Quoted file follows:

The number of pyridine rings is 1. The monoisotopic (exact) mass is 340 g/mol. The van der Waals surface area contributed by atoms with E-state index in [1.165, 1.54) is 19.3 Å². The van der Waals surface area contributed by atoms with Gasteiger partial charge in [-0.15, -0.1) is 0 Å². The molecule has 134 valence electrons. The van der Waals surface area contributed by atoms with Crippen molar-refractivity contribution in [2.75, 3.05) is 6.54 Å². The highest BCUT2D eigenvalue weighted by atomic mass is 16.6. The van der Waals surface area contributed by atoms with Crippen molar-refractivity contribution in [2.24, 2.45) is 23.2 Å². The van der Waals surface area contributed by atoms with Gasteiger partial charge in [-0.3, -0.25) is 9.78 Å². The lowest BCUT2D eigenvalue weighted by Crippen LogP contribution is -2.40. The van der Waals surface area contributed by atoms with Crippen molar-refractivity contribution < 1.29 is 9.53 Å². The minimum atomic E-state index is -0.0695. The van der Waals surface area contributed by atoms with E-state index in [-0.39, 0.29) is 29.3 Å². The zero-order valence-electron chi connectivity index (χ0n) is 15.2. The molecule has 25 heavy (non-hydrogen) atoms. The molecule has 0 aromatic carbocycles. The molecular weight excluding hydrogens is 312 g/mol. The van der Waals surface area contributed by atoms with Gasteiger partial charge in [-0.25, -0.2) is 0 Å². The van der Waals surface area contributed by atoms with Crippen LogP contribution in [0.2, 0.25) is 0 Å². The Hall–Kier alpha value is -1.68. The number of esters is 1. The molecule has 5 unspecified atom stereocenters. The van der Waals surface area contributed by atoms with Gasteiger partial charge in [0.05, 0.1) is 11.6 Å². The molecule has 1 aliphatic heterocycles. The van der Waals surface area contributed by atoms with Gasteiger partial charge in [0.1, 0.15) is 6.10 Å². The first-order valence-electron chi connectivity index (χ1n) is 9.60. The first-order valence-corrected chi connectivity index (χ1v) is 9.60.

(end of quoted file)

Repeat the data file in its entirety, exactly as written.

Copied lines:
The number of pyridine rings is 1. The monoisotopic (exact) mass is 340 g/mol. The van der Waals surface area contributed by atoms with E-state index in [1.165, 1.54) is 19.3 Å². The van der Waals surface area contributed by atoms with Gasteiger partial charge in [-0.15, -0.1) is 0 Å². The molecule has 134 valence electrons. The van der Waals surface area contributed by atoms with Crippen molar-refractivity contribution in [2.75, 3.05) is 6.54 Å². The highest BCUT2D eigenvalue weighted by atomic mass is 16.6. The van der Waals surface area contributed by atoms with Crippen molar-refractivity contribution in [2.24, 2.45) is 23.2 Å². The van der Waals surface area contributed by atoms with Gasteiger partial charge in [-0.3, -0.25) is 9.78 Å². The lowest BCUT2D eigenvalue weighted by Crippen LogP contribution is -2.40. The van der Waals surface area contributed by atoms with Crippen molar-refractivity contribution < 1.29 is 9.53 Å². The minimum atomic E-state index is -0.0695. The van der Waals surface area contributed by atoms with E-state index in [-0.39, 0.29) is 29.3 Å². The zero-order valence-electron chi connectivity index (χ0n) is 15.2. The molecule has 25 heavy (non-hydrogen) atoms. The molecule has 0 aromatic carbocycles. The molecular weight excluding hydrogens is 312 g/mol. The van der Waals surface area contributed by atoms with Gasteiger partial charge in [-0.25, -0.2) is 0 Å². The van der Waals surface area contributed by atoms with Crippen LogP contribution in [0.2, 0.25) is 0 Å². The Hall–Kier alpha value is -1.68. The number of esters is 1. The molecule has 5 unspecified atom stereocenters. The van der Waals surface area contributed by atoms with Gasteiger partial charge in [0.05, 0.1) is 11.6 Å². The molecule has 1 aliphatic heterocycles. The van der Waals surface area contributed by atoms with Gasteiger partial charge in [0.1, 0.15) is 6.10 Å². The first-order valence-electron chi connectivity index (χ1n) is 9.60. The first-order valence-corrected chi connectivity index (χ1v) is 9.60.